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This chapter is from the book

A Word About Standards

There are books out there about web standards. This isn't one of them.

A lot of people out there want to tell you that things should be a certain way on the web so that every user can see them. I agree with standards—but only up to a certain point. If a large part of your commercial audience reads books, then yes, you can put the information in a book to appeal to that large base of users. But on the web, we should blur the technical assumptions just that little bit more if it means the result will be something amazing. Perhaps the target audience at first will be only a very small, very select group of viewers. But we and they will help evolve and change the medium. If we don't do it, who will?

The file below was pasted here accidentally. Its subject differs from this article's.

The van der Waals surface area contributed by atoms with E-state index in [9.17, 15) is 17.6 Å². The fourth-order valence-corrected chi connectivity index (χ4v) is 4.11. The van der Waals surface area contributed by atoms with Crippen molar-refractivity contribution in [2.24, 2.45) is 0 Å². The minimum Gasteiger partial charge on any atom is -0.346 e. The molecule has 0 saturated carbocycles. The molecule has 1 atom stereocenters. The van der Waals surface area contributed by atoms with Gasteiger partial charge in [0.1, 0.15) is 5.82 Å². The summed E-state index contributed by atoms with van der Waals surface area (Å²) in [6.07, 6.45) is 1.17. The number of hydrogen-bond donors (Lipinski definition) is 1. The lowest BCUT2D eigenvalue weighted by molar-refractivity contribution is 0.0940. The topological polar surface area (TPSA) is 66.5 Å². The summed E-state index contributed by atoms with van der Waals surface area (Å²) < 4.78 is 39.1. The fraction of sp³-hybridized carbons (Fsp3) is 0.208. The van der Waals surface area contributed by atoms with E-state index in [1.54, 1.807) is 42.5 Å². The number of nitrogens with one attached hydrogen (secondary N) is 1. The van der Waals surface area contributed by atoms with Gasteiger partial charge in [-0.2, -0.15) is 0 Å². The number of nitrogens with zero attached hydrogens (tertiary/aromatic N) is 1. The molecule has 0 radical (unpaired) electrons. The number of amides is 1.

As developers, designers and artists, we shouldn't assume that the general public is idiotic. Instead, we should try to evolve the medium by building intuitive systems that educate the user—not design down to the level we think the users can handle.

I have written this book to help you in three ways:

  • To show where I get my own ideas

  • To give you analogies that will help you tackle certain design problems you may come across

  • To provide you with a useful syntax and some tutorials that will help you begin building your own creative worlds with Flash

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